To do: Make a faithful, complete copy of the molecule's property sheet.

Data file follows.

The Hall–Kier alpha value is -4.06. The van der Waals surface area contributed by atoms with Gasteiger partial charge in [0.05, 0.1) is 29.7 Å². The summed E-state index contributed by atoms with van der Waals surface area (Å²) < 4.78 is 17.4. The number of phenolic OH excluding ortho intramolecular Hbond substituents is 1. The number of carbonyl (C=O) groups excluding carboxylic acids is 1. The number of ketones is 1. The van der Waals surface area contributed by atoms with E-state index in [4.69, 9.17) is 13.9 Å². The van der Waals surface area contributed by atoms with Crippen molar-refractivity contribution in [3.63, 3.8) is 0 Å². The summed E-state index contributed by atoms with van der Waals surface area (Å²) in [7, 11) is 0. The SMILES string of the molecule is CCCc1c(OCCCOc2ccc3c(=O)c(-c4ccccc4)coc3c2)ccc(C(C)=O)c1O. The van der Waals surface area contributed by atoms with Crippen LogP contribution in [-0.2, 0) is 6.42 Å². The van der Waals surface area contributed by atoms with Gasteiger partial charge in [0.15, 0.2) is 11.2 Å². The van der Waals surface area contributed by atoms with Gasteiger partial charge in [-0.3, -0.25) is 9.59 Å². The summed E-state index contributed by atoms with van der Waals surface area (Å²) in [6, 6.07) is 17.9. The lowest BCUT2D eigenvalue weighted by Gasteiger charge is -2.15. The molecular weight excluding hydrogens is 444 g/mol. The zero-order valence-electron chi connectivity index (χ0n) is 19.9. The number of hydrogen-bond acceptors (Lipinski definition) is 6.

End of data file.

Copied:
The Hall–Kier alpha value is -4.06. The van der Waals surface area contributed by atoms with Gasteiger partial charge in [0.05, 0.1) is 29.7 Å². The summed E-state index contributed by atoms with van der Waals surface area (Å²) < 4.78 is 17.4. The number of phenolic OH excluding ortho intramolecular Hbond substituents is 1. The number of carbonyl (C=O) groups excluding carboxylic acids is 1. The number of ketones is 1. The van der Waals surface area contributed by atoms with E-state index in [4.69, 9.17) is 13.9 Å². The van der Waals surface area contributed by atoms with Crippen molar-refractivity contribution in [3.63, 3.8) is 0 Å². The summed E-state index contributed by atoms with van der Waals surface area (Å²) in [7, 11) is 0. The SMILES string of the molecule is CCCc1c(OCCCOc2ccc3c(=O)c(-c4ccccc4)coc3c2)ccc(C(C)=O)c1O. The van der Waals surface area contributed by atoms with Crippen LogP contribution in [-0.2, 0) is 6.42 Å². The van der Waals surface area contributed by atoms with Gasteiger partial charge in [0.15, 0.2) is 11.2 Å². The van der Waals surface area contributed by atoms with Gasteiger partial charge in [-0.3, -0.25) is 9.59 Å². The summed E-state index contributed by atoms with van der Waals surface area (Å²) in [6, 6.07) is 17.9. The lowest BCUT2D eigenvalue weighted by Gasteiger charge is -2.15. The molecular weight excluding hydrogens is 444 g/mol. The zero-order valence-electron chi connectivity index (χ0n) is 19.9. The number of hydrogen-bond acceptors (Lipinski definition) is 6.